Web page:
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Islamists Invade Iraq By: Stephen Schwartz
Weekly Standard | Saturday, January 24, 2004

Evidence continues to build that the terrorist "resistance" in the Sunni Triangle, far from being a spontaneous response to new frustrations, has a history and an ideology. The correct name for the main influence inciting Sunni Muslim Iraqis to attack coalition forces is Wahhabism, although its proponents seek to disguise it under the more acceptable name Salafism. It is financed and supported from inside Saudi Arabia, which shares a long border with southern Iraq.

Iraqis, as well as coalition commanders on the ground, are quick to admit this fact--which military and political planners in Washington, ever concerned not to offend the Saudis, have sought to evade. Iraqi informants, however, are reluctant to be publicly identified, out of fear for their lives.

"The Fallujah region is filling up with Wahhabis," a tribal representative from that section of the Sunni Triangle said in a late December discussion in Washington. He had come to the capital in hopes of brokering a new agreement between his people and American troops, following disorders in the town. "They are streaming in, exploiting the confusion and misunderstandings between the local residents and the U.S. forces."

Iraqi Muslims generally express a loathing for Wahhabis, Salafis, or Saudi-inspired ultrafundamentalists under any other name. Shia Muslims are particularly known for this attitude, rooted in the memory of Wahhabi attacks on the Shia shrine of Karbala beginning some 200 years ago. "We believe every recent bombing at a Shia shrine or mosque in Iraq can be traced to the Wahhabis," says a Shia leader in New York.

But numerous Sunni Muslims also express disdain for Wahhabis. "When we were growing up in Iraq, to call someone a Wahhabi was a serious insult," a leading Iraq-born Sunni religious figure told me. "They were held in contempt because of their ban on praying in mosques that had graveyards or saintly tombs on their grounds." Opposition to honoring the dead is a major Wahhabi tenet.

Through much of the Saddam era, the Baathist regime, showing its secular and modernist faces, and inspired by the dictator's resentment of the Saudis, repressed the Wahhabis. But they organized underground and obtained arms and military training; now they are prominent both in terror attacks they coordinate with the leading Wahhabi organization, al Qaeda, and in attacks by other Sunni troublemakers.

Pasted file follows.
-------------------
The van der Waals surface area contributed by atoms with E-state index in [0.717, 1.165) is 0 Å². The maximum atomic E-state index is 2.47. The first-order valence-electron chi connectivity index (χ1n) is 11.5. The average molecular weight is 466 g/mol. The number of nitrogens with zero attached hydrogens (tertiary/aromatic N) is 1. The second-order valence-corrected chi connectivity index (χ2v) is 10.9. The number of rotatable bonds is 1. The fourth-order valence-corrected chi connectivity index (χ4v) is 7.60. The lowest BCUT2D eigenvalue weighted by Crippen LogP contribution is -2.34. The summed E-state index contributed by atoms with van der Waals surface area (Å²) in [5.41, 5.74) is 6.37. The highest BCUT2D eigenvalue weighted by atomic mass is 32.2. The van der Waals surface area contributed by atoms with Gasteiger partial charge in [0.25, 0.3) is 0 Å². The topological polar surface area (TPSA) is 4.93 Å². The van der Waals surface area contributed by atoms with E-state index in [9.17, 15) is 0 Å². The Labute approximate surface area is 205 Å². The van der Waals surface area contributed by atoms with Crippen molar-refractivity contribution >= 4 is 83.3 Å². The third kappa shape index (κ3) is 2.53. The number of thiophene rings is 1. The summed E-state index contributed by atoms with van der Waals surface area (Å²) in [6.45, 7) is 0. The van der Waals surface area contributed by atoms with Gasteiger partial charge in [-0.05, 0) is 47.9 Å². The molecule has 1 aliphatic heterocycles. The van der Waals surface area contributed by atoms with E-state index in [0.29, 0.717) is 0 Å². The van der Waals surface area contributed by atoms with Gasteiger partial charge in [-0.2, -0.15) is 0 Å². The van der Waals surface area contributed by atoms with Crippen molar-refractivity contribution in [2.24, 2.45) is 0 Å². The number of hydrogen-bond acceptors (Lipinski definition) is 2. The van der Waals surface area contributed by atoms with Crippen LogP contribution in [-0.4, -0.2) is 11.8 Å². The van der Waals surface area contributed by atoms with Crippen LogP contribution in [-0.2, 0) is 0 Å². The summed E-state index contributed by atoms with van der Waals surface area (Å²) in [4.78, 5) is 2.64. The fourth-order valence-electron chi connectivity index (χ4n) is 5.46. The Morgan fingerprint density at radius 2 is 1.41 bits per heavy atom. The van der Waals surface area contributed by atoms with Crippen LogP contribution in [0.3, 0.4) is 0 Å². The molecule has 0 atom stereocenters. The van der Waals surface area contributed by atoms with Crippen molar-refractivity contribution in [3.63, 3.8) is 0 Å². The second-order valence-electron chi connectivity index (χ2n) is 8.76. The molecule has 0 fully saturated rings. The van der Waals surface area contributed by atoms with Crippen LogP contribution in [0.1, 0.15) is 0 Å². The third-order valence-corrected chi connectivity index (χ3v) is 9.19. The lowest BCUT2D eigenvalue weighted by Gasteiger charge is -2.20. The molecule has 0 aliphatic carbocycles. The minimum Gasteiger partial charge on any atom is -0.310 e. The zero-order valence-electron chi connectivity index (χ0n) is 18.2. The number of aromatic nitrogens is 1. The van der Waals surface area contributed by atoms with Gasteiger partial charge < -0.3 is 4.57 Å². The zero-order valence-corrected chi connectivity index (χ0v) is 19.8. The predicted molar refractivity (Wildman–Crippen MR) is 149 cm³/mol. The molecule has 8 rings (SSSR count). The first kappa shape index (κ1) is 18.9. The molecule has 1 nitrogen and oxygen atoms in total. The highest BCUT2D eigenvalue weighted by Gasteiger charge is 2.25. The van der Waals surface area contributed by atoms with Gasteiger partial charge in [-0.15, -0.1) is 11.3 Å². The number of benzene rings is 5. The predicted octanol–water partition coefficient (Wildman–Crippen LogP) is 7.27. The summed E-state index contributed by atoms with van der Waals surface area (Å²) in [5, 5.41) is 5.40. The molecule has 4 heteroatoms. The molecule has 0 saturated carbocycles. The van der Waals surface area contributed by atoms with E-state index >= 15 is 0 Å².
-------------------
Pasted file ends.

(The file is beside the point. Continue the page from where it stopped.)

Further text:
Recent reporting from Iraq has even described outreach by Wahhabis to Sunnis who follow the Islamic mystical Sufi movements, although Wahhabis and Sufis have typically undergone bloody confrontations. Wahhabism, which proscribes music as well as various traditional Islamic customs, has sought to extirpate Sufism from the faith.

From the beginning of the Iraq intervention, Kurdish Sunnis, whose region is overwhelmingly dominated by Sufism, expressed fear of Wahhabi penetration. They reported Wahhabi desecration of cemeteries--always an early sign of the Saudi-backed infiltration that has been going on since the early 1990s, from the Balkans to the borders of China.

An individual calling himself Mullah Krekar, religious mentor of the terrorist group Ansar al-Islam, which first operated in Kurdistan and then moved to the Sunni Triangle, declared defiantly last year, in a television debate broadcast on the Lebanese Broadcasting Corporation, that he was proud to be described as a disciple of Ibn Abd al-Wahhab, founder of the eponymous movement. From his Nordic sanctuary, the flamboyant mullah has long sent others to kill and die in Kurdistan. On January 13, a Norwegian court ordered Mullah Krekar held in prison in Norway while an investigation of his links to terror activities continues.